All of us are looking for ways to take control of our lives, whether in our relationships, our families, our work, our health, or our future plans. Daily challenges have a way of overwhelming us, making life harder than it needs to be. The good news is that the answers are out there. And they are Easier Than You Think.
In the phenomenal bestseller Don't Sweat the Small Stuff, Richard Carlson taught millions of readers how to stop the little things in life from driving them crazy. Now, in Easier Than You Think, Carlson demonstrates how making simple yet effective changes can get our life back on course. With his unique blend of storytelling and advice, Carlson offers proven ways that even the smallest amounts of change can add up to become a fortune of difference in our lives.
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About the Author
Richard Carlson (1961-2006) is a bestselling author whose books include Don't Sweat the Small Stuff . . . and It's All Small Stuff; Don't Worry, Make Money; You Can Feel Good Again; and You Can Be Happy No Matter What. His books have been published in 35 languages in over 130 countries.
Place of Birth:Northern California
Education:San Jose State University, Pepperdine University; Ph.D., Sierra University
Read an Excerpt
Easier Than You Think ...because life doesn't have to be so hardThe Small Changes That Add Up to a World of Difference
By Richard Carlson
HarperCollins Publishers, Inc.Copyright © 2006 Richard Carlson
All right reserved.
A Penny For Your Thoughts
When my daughter Kenna was a little girl, she would occasionally wake up in the morning and say to me, "Daddy, this is so great, I get another one of these!" Have you heard the expression "Out of the mouths of babes"? The excitement in my daughter's voice suggested that she was thrilled to have been given yet another day to do with what she would. Even at a tender, young age, she somehow knew that she had the choice to make each day special.
Our thoughts are the most powerful tools we have been given during this lifetime. We can use them, as Kenna did, to create joy, anticipation, excitement, fun, happiness, and peace.
Of course, we can just as easily allow our thoughts to be self-destructive weapons. We can wake up in the morning with a list of complaints as long as the front page of the newspaper. And whichever road we take--positive or negative--our choice is likely to have little if anything to do with how "good" our life really is on the "outside."
Be that as it may, our well-being depends on how we process our lives on the inside--on our thinking. What do we think? When do we think? How much significance do we give to our thinking? And most important, do we remember that we are the ones who are doing thethinking to begin with?
If you can keep in mind the reality that you control your own thoughts and nothing else, you will be in pretty good shape. Whenever negativity creeps into your mind (which it will do on a regular basis), remember two things: You are the one who is creating the negativity with your own thinking. But more important, you have the power to stop it.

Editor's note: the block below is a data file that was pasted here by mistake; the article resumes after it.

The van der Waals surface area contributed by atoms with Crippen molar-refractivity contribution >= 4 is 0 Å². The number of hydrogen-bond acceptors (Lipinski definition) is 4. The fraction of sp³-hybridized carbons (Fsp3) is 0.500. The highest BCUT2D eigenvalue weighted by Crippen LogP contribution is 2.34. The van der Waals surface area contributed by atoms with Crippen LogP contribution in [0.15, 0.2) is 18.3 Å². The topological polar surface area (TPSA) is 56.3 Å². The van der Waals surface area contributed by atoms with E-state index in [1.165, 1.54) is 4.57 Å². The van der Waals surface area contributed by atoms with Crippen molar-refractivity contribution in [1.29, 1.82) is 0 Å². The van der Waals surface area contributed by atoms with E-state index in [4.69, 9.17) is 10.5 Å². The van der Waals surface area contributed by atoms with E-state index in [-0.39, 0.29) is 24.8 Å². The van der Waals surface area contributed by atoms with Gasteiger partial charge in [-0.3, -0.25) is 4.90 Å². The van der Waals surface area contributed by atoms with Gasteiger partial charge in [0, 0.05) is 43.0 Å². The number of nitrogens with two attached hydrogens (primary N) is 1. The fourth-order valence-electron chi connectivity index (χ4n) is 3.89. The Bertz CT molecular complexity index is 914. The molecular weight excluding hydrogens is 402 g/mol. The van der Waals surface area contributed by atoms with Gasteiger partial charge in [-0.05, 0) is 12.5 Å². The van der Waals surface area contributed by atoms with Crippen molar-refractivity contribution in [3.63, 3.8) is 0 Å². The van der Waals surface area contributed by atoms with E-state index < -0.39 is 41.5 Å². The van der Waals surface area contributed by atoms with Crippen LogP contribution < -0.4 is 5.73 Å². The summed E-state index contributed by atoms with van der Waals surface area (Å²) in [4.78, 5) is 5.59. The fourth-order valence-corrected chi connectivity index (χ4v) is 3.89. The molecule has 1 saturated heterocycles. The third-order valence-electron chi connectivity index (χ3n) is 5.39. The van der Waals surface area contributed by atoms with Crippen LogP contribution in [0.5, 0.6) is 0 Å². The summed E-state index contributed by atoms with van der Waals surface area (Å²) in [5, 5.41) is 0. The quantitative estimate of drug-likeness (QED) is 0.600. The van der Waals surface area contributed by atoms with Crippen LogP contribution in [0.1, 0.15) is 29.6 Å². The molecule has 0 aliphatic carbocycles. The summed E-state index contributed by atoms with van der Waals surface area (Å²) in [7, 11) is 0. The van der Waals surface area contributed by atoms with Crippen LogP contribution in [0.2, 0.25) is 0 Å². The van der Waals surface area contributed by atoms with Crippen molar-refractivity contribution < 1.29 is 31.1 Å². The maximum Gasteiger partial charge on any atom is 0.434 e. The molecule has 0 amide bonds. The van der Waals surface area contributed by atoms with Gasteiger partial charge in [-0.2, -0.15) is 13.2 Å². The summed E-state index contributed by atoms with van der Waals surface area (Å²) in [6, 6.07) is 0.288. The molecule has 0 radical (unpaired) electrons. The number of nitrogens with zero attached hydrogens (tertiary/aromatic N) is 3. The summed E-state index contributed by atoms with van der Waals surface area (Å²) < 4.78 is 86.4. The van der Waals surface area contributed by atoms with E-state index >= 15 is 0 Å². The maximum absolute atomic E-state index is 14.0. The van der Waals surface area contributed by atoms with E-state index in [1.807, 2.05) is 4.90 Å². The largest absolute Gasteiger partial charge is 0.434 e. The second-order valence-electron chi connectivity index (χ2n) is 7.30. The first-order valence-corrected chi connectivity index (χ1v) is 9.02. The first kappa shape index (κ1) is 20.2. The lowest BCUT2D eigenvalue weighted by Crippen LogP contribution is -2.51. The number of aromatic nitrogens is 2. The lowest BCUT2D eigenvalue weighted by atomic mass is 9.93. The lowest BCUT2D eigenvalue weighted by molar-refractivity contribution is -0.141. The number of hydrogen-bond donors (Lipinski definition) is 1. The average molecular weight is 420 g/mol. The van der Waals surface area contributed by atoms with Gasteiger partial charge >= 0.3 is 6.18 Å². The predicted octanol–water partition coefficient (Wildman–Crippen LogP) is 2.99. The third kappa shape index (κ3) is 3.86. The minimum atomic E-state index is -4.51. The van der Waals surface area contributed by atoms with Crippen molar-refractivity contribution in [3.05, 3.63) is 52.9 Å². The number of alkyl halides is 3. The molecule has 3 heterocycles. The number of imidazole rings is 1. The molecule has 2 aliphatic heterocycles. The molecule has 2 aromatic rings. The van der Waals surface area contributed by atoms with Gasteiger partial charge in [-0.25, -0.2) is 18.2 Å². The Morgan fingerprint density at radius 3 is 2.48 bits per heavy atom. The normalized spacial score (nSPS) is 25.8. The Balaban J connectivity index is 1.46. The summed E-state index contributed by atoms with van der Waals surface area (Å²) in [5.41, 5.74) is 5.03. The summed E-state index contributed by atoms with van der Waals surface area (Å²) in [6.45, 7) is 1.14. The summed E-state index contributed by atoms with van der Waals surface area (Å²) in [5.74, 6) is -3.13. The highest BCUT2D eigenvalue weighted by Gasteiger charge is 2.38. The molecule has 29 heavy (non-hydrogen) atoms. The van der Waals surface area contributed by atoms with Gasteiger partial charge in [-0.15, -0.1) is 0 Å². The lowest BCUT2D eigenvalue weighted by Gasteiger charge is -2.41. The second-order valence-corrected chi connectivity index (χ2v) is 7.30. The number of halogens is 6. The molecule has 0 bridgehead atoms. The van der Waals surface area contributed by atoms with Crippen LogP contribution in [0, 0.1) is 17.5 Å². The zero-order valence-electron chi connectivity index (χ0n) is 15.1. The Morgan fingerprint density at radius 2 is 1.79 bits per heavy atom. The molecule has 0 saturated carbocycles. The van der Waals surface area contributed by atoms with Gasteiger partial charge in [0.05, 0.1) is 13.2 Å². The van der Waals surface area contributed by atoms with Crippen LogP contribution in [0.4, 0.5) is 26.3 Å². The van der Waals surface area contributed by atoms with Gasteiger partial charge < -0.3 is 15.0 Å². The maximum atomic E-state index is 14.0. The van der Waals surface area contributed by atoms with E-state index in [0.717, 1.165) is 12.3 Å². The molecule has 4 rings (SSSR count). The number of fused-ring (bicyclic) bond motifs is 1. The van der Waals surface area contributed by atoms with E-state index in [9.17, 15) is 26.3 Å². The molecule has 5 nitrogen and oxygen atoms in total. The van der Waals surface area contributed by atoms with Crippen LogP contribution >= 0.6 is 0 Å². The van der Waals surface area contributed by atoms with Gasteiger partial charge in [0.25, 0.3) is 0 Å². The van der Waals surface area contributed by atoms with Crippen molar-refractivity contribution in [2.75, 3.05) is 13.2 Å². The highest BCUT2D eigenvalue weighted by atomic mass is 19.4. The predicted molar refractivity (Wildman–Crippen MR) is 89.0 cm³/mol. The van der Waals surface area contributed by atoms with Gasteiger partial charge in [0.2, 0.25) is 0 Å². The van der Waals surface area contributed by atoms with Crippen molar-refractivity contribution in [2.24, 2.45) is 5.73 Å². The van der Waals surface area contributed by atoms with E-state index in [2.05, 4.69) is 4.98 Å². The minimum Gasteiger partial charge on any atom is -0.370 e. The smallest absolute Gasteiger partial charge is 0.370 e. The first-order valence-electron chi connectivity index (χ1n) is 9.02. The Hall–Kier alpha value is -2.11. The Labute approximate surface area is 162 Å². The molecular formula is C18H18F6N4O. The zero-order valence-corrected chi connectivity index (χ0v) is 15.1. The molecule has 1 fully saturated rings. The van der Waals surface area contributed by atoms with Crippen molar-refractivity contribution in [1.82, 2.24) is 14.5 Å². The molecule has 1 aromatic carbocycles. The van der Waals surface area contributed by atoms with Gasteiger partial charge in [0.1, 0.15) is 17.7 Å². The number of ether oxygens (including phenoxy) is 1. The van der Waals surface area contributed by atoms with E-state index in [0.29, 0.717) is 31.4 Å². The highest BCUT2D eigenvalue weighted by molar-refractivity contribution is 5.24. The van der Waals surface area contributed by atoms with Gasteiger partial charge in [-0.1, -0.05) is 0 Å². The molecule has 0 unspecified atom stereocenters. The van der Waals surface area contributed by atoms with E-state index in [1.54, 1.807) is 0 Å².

Our thoughts have the power, if left to their own devices, to take us to either great heights or miserable depths. This is why it is so important to remember that we are the ones in control. We can follow our thoughts as they arise, or we can change or drop them. We alone have the choice.
I encourage you to start paying attention to the thoughts that are taking up space in your mind. Are they leading you places you want to be going? Or are they encouraging you to be unhappy, self-defeating, angry, or frustrated?
If you are having any of these feelings, or any other feeling that you wish would go away, the first place to look is not outside yourself. Instead, try to recognize what's going on inside your own mind. Once you recognize your negative thought patterns, you have the power to stop them. The change is just that simple.
Step forward and change your thoughts and you'll improve the way you feel. It's a slight shift from believing the world is going to somehow come around to your way of thinking to realizing that you are the one who must change the way you think. Bingo. What could be simpler?
Here's a case in point. Joseph was a thirty-fiveyear-old lab assistant who had spent most of his adult life complaining about his job and resenting everyone around him. He woke up bitter in the morning and remained that way until he went to bed. From the outside, it appeared that he had good friends, a nice apartment, and a solid job. But to hear him you would think that everything in his life was miserable.
One of his fed-up coworkers introduced Joseph to the idea that it was his own thinking, not the world, that was responsible for the endless resentment he was feeling. The coworker encouraged him to stop complaining and start paying attention to the harmful noise going on within his own mind.
Much to the relief and delight of his family, friends, and colleagues, Joseph did just that. When he was home alone, he noticed that his negative thoughts rarely let up. For the first time in his life, he was curious about his own mind. He asked himself the following questions: "Could it be possible that my own thoughts have something to do with the way I am?" And then, "Can I stop this way of thinking?" He soon learned that the answers to both were yes. And from that day forward, Joseph had much less to complain about.
Excerpted from Easier Than You Think ...because life doesn't have to be so hard by Richard Carlson Copyright © 2006 by Richard Carlson. Excerpted by permission.
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